As each layer of my parents' divorce has been peeled away, it was removed just a little too early for me. The skin underneath was still barely healed, too tender and sensitive to be bared to the sun and air and wind and touch. With each layer gone, what remains of the family I knew until I was 30 years old grows smaller and more fragile. I can see in the not so distant future the point where there is nothing left of that shrinking kernel of a thing that was so central to the formation of who I am.

Intellectually, I know that my nuclear family ceased to exist the day my parents arrived in my kitchen and gently broke it to me that their marriage was over. Regardless, at every juncture, I have scrambled to hold on to all of the jagged shards before they all blow away forever.

In equal parts, I am both thoroughly adult and singularly childish in my reactions. When asked to meet my parents' respective significant others, I was both happy that they'd found someone and petulant that this new person was intruding into MY family. I am both overjoyed to see my parents so happy while simultaneously resentful that it's not with each other. In equal measure, I want to get to know their significant others and want to refuse to acknowledge their existence. I want to both support my parents as they move forward AND drag them backward to the time when we were still a family.

I miss the family of my first thirty years in a manner that is akin to mourning. I miss the simplicity of holidays that weren't split. I miss dinners at their house the didn’t include the awkwardness of strangers at the table. I miss being able to revisit stories of my childhood by speaking in the shorthand of inside jokes and family narrative - without having to bring an outsider up to speed. I miss the unfettered haven of their home which was, in turn, my home, simply because they were both there and I knew with absolute certainty the fact of my belonging.

At each point as my parents moved farther and farther away from each other, I stood at the midpoint between then and wished they could magically come back together.

It doesn't seem to matter that I'm a grown-up. That I understand why and how their marriage tumbled beyond repair. That I can see now, in my own marriage, the true toll the minutia of adulthood takes on a relationship - working, child-rearing, paying bills, and the somewhat inevitable relegation of the relationship to the back burner.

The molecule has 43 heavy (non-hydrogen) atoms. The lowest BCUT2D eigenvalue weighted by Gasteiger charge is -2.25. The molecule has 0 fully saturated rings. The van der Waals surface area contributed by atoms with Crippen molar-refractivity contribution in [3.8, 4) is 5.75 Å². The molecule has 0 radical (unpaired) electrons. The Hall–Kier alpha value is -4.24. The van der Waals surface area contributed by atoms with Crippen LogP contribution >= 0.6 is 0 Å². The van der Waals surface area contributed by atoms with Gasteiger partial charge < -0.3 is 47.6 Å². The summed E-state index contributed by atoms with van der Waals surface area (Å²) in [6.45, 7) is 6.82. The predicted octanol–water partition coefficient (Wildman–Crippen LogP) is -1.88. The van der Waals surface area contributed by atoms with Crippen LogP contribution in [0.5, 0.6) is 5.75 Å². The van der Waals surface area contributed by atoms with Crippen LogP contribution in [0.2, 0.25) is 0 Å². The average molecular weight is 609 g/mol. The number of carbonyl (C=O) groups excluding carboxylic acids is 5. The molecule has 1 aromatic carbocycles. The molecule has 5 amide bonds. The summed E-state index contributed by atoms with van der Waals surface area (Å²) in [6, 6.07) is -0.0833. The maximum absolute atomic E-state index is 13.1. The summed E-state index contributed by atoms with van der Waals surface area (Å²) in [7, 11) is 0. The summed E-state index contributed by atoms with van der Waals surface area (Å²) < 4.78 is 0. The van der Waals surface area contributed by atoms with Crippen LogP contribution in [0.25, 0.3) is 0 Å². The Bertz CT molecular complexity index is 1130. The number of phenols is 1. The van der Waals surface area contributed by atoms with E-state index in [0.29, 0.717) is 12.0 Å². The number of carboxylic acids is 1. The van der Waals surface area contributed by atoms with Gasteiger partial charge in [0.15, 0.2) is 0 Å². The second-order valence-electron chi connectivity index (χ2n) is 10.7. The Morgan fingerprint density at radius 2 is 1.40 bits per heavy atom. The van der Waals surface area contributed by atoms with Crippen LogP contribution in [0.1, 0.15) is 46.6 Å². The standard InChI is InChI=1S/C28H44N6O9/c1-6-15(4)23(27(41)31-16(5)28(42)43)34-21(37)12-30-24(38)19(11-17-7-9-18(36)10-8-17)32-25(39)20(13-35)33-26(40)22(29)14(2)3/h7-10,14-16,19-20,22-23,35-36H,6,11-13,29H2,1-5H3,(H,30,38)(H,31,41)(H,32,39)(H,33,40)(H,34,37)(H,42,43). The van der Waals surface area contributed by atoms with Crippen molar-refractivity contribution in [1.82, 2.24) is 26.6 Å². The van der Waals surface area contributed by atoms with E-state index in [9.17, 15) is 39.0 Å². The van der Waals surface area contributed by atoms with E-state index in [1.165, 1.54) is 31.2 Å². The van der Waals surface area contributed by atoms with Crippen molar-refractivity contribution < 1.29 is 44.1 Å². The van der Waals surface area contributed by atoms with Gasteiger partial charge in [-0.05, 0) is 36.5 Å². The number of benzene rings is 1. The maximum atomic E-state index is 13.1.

However, my gut reaction to my parents' divorce defies logic and intellect; I am simply their child and they are my parents and I want them back the way they always were to me.

My mother deserves every ounce of happiness she's found. So does my father. My opinion of their choices and life partners matters little, and my wish to return to the easy familiarity of my-mother-married-to-my-father is pointless. I know that acceptance is the only way open my defiantly closed eyes and recognize that the landscape is changing, as it always inevitably does. I must learn to appreciate the scenery in front of me, rather than longing for the views to which I cannot return.

And so I changed my mother's name in my phone.

Each time she calls or texts, I fight my way through the momentary confusion, and then the resentment, grief, and stubborn resistance. This is the name she has chosen and I will respect that, come hell or high water. More than that, I will embrace it. I will make space in my heart so that her joy is my joy and her fulfillment amplifies my own.

After all, the only name that's non-negotiable is the one she couldn't relinquish even if she tried. It's the one that has never appeared on a legal document and can't be altered or changed by any court of law.

"Hey, Mom..."